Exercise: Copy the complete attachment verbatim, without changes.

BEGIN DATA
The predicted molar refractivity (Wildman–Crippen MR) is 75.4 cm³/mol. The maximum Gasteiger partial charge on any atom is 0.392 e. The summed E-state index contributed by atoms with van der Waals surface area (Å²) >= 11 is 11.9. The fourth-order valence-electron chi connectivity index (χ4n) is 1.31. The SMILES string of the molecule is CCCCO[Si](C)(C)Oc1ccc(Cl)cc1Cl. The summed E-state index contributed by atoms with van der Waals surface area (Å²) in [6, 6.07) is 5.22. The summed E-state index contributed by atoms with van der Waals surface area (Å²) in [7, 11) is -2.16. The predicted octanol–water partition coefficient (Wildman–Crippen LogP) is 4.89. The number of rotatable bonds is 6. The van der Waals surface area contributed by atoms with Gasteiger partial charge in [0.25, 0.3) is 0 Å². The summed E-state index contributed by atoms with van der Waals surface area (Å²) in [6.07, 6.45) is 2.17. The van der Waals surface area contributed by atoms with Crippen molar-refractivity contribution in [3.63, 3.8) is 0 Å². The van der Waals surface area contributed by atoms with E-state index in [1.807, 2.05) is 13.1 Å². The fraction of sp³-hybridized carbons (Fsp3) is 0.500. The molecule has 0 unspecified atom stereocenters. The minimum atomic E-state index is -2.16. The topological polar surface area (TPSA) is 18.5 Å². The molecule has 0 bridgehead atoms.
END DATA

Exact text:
The predicted molar refractivity (Wildman–Crippen MR) is 75.4 cm³/mol. The maximum Gasteiger partial charge on any atom is 0.392 e. The summed E-state index contributed by atoms with van der Waals surface area (Å²) >= 11 is 11.9. The fourth-order valence-electron chi connectivity index (χ4n) is 1.31. The SMILES string of the molecule is CCCCO[Si](C)(C)Oc1ccc(Cl)cc1Cl. The summed E-state index contributed by atoms with van der Waals surface area (Å²) in [6, 6.07) is 5.22. The summed E-state index contributed by atoms with van der Waals surface area (Å²) in [7, 11) is -2.16. The predicted octanol–water partition coefficient (Wildman–Crippen LogP) is 4.89. The number of rotatable bonds is 6. The van der Waals surface area contributed by atoms with Gasteiger partial charge in [0.25, 0.3) is 0 Å². The summed E-state index contributed by atoms with van der Waals surface area (Å²) in [6.07, 6.45) is 2.17. The van der Waals surface area contributed by atoms with Crippen molar-refractivity contribution in [3.63, 3.8) is 0 Å². The van der Waals surface area contributed by atoms with E-state index in [1.807, 2.05) is 13.1 Å². The fraction of sp³-hybridized carbons (Fsp3) is 0.500. The molecule has 0 unspecified atom stereocenters. The minimum atomic E-state index is -2.16. The topological polar surface area (TPSA) is 18.5 Å². The molecule has 0 bridgehead atoms.